# Colligative property of ice cream HELP

1. Jan 4, 2006

### Mk

Colligative property of ice cream HELP!!

How is the colligative property in effect during the manufacture of ice cream, and in the ice cream??

2. Jan 4, 2006

### Staff: Mentor

http://www.chm.bris.ac.uk/webprojects2003/brown/thepropertiesoficecream.html

During the manufacture of ice cream one uses chilled brine (water with dissolved salt that lowers the freezing point) to get the temperature of ice cream down below the freezing point of water. Also, the freezing point of ice cream is reduced as mentioned in the quote and reference.

Colligative Property of Water Containing Rock Salt - http://www.waycross.edu/faculty/bmajdi/coligative properties of ice creaqm.htm

See also - http://pubs.acs.org/cen/whatstuff/stuff/8245icecream.html

- http://www.foodsci.uoguelph.ca/dairyedu/glossary.html

http://hyperphysics.phy-astr.gsu.edu/hbase/chemical/meltpt.html
http://hyperphysics.phy-astr.gsu.edu/hbase/chemical/collig.html#c1

3. Jan 5, 2006

### Mk

WOW Jeez man, I can see why you added the grinning smilie at the end. :surprised. Thank you.

4. Jan 5, 2006

### Ouabache

I can vouch for the colligative properties of the brine solution with ice cream. I've been using a White Mountain hand crank freezer for over 20 yrs and I've noticed (qualitatively) the higher the proportion of rock salt to crushed ice layered between the can and the wooden bucket, the smoother the texture of the ice cream.:tongue2: Presumeably, the cream is freezing faster and therefore yields smaller ice crystals.

Now if you really want to accelerate the freezing process, you might want to try what two Chem E's did out in Iowa. The use liquid nitrogen in their recipe and claim it freezes almost instantaneously, giving a uniquely smoother ice cream. They are or in the process of patenting their process.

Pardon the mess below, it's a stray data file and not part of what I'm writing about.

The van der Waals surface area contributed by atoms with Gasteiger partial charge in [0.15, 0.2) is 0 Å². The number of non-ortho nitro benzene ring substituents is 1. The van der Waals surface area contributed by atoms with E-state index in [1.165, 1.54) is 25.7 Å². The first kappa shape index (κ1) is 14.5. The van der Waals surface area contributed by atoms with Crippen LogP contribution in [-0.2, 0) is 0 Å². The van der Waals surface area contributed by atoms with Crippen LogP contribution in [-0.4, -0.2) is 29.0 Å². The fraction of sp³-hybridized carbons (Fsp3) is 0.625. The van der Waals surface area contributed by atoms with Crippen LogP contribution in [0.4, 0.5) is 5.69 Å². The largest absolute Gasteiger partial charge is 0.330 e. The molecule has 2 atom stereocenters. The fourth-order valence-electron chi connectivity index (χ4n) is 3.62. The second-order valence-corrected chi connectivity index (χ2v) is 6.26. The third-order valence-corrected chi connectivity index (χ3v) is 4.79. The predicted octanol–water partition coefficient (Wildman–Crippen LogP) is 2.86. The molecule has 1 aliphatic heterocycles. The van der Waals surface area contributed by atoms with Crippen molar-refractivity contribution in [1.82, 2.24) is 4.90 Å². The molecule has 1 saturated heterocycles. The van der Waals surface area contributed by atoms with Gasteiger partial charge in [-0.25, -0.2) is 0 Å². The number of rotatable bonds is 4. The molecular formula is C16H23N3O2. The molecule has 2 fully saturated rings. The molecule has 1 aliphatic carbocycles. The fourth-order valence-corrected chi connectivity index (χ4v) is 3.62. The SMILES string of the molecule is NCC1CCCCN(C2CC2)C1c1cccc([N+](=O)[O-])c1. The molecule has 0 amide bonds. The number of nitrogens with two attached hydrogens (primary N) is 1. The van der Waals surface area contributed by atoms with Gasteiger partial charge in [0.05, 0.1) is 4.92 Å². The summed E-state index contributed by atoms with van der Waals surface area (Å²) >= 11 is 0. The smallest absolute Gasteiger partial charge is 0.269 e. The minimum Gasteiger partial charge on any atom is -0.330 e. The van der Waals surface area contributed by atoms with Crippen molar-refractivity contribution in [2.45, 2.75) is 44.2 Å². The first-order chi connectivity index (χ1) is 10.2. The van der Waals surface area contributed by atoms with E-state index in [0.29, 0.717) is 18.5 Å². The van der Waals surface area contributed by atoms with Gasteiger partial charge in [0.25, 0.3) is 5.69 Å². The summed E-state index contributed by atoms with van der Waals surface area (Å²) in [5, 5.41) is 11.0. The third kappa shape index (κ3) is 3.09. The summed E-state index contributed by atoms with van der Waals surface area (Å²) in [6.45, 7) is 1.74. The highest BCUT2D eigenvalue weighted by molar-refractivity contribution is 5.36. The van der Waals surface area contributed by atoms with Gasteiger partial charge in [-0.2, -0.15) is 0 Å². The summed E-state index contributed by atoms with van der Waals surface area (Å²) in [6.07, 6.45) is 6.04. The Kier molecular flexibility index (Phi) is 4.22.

Last edited: Jan 6, 2006
5. Jan 5, 2006

### Mk

I've wanted to make liquid nitrogen ice cream for two or three years. If you got one of those ice cream makers, and poured in liquid nitrogen where the ice+salt would be, would it work??

6. Jan 6, 2006

### Ouabache

Actually of the methods I've heard about, they pour the liquid nitrogen (-200 deg C) directly into the mixture that becomes ice cream. ref1, ref2, ref3, ref4, ref5

I've never tried pouring liquid nitogen in replacement of the ice/salt mixture (-17 deg C). I am guessing that the wooden tub would freeze and could shatter. If the turning mechanism still functions, then you probably could freeze the ice cream that way. Let me know if you try this experiment.

Another chilling agent that is sometimes used to replace the ice/salt mixture, is dry ice (liquid $CO_2$, -78.5 deg C).

Last edited: Jan 6, 2006
7. Jan 6, 2006

### Mk

Ooops I knew that. It was in popular science before too.

8. Jan 6, 2006

### TheStatutoryApe

So the liquid nitrogen should just evaporate off the ice cream as you mix it? I need to try this out.

9. Jan 6, 2006

### Ouabache

That's true.
(always take the necessary precaution's when working with liquid nitrogen and dry ice. You can get some serious frostbite:surprised ).

Last edited: Jan 6, 2006
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